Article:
Ongoing and open revelation sets the Church of Jesus Christ of Latter-day Saints apart from many other religious traditions. Mormons believe there is a living prophet of God on Earth and that he has the power and authority to receive new doctrine directly from the Lord. Despite its infrequent implementation, the ninth article of faith is one of the most important tenets of Mormon doctrine: “We believe all that God has revealed, all that He does now reveal, and we believe that He will yet reveal many great and important things pertaining to the Kingdom of God.” Open revelation is at the heart of the recent excommunication of Mormon feminist Kate Kelly.
Kelly founded the group Ordain Women in 2013 and quickly became the face of a new feminist uprising in the church. Ordain Women asks church leaders to inquire of the Lord’s will with respect to women’s ordination. Its mission statement states, “We sincerely ask our leaders to take this matter to the Lord in prayer.” Kelly asks the prophet and his advisers to seek such a revelation—never claiming authority to receive revelation herself nor demanding the right to ordination.
At the same time, however, Kelly and her fellow Mormon feminists are not asking quietly. Ordain Women gained national attention by leading demonstrations at the church’s semiannual conferences at Temple Square in Salt Lake City, lining up with Mormon women of all ages outside priesthood meetings, aware that they would be barred from entering, but asking for overflow seats all the same. Ordain Women has an active website that aspires to “create a space for Mormons to articulate issues of gender inequality they may be hesitant to raise alone.” Using their website, Facebook, and Twitter as public forums, Ordain Women intends to put themselves in “the public eye and call attention to the need for the ordination of Mormon women to the priesthood.”
What is at stake for Kelly and the men and women who make up the Ordain Women movement? The church, dependent on lay clergy, relies on men and women to hold many leadership positions. But the Mormon priesthood, which is made up of men who are ordained as early as the age of 12, is closed to women. This bans women from all but a handful of major leadership positions. More importantly, the priesthood is not just the system for church governance; it is also the spiritual power through which humans are authorized to know and enact God’s will. Kelly and others at Ordain Women are not simply hoping to shake up the church structure; they want women to know and enact God’s will, too. Because Mormons believe in open revelation, ordination of women is possible if the Lord reveals its truthfulness and timeliness to the prophet.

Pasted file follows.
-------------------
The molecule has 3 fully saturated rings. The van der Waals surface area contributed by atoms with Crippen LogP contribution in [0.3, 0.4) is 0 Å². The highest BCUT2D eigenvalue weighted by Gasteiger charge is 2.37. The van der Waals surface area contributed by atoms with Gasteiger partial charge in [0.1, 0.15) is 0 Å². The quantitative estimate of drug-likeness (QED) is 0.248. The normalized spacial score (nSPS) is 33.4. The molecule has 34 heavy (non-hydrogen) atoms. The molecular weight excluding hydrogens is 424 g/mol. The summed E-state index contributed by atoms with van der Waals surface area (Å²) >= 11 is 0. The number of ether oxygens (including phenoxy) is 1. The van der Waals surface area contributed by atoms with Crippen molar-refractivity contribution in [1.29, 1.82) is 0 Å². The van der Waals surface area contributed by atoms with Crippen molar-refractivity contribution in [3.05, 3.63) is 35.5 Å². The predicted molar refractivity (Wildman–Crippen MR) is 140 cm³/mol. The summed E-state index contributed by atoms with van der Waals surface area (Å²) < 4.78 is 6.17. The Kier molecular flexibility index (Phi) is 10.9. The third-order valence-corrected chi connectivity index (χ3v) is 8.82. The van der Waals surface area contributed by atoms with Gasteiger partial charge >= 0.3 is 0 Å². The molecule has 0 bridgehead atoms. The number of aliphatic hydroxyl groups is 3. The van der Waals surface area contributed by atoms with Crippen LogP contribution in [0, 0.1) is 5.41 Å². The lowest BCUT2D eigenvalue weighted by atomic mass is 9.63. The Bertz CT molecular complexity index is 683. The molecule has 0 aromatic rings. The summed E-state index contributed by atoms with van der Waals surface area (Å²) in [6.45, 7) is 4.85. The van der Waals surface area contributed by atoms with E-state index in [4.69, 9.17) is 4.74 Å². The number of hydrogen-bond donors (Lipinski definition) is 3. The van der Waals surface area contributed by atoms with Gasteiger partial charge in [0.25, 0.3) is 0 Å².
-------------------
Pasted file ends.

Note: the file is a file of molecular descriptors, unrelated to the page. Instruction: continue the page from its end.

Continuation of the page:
And yet, church doctrine has changed little since Joseph Smith’s death in 1844. Only one official revelation has been canonized since his assassination—doctrine received by President Joseph F. Smith in 1918 concerning life after death. Two “Official Declarations”—one calling for a stay on polygamous marriages in 1891 and the other extending full membership, including priesthood ordination, to men of African descent in 1978—were also added to the Doctrine and Covenants, but only after years of intense social and political pressure from both inside and outside the church. Latter-day Saints gave up polygamy in order for Utah to obtain statehood, but it took decades of punitive legislation, incarceration, disenfranchisement, and martial law before they amended their marrying practices. By 1978, the church was well behind other public and private American institutions in removing racial membership barriers. Nearly 25 years after Brown v. Board of Education, and not until missionary efforts proved successful in racially mixed countries such as Brazil, did the church change its position on black people and the priesthood.
If history is our guide, Mormon women seeking ordination should know that they are in for a long struggle. Mormon feminists have been campaigning for gender equality in the church for decades and have been punished for just as long, even if they do so within the context of open revelation. Sonia Johnson was excommunicated for her work in support of the Equal Rights Amendment in 1979. In 1993, six scholars were excommunicated and disfellowshipped for scholarship that called for greater gender equality or criticized church leadership and doctrine.
Kelly joins the ranks of other Mormon feminists who have lost their church membership for publicly calling for female ordination, but this time the outcome may be different. Kelly’s excommunication may not trigger a period of silence as church sanctions have in the past. The online communities may maintain momentum, as the church cannot discipline the thousands of Mormon men and women who have publicly supported Kelly and the Ordain Women movement.
Our weekly feature Then and Now harnesses the expertise of American religious historians who care about the cities of God and the cities of humans. It's edited by Edward J. Blum and Kate Bowler.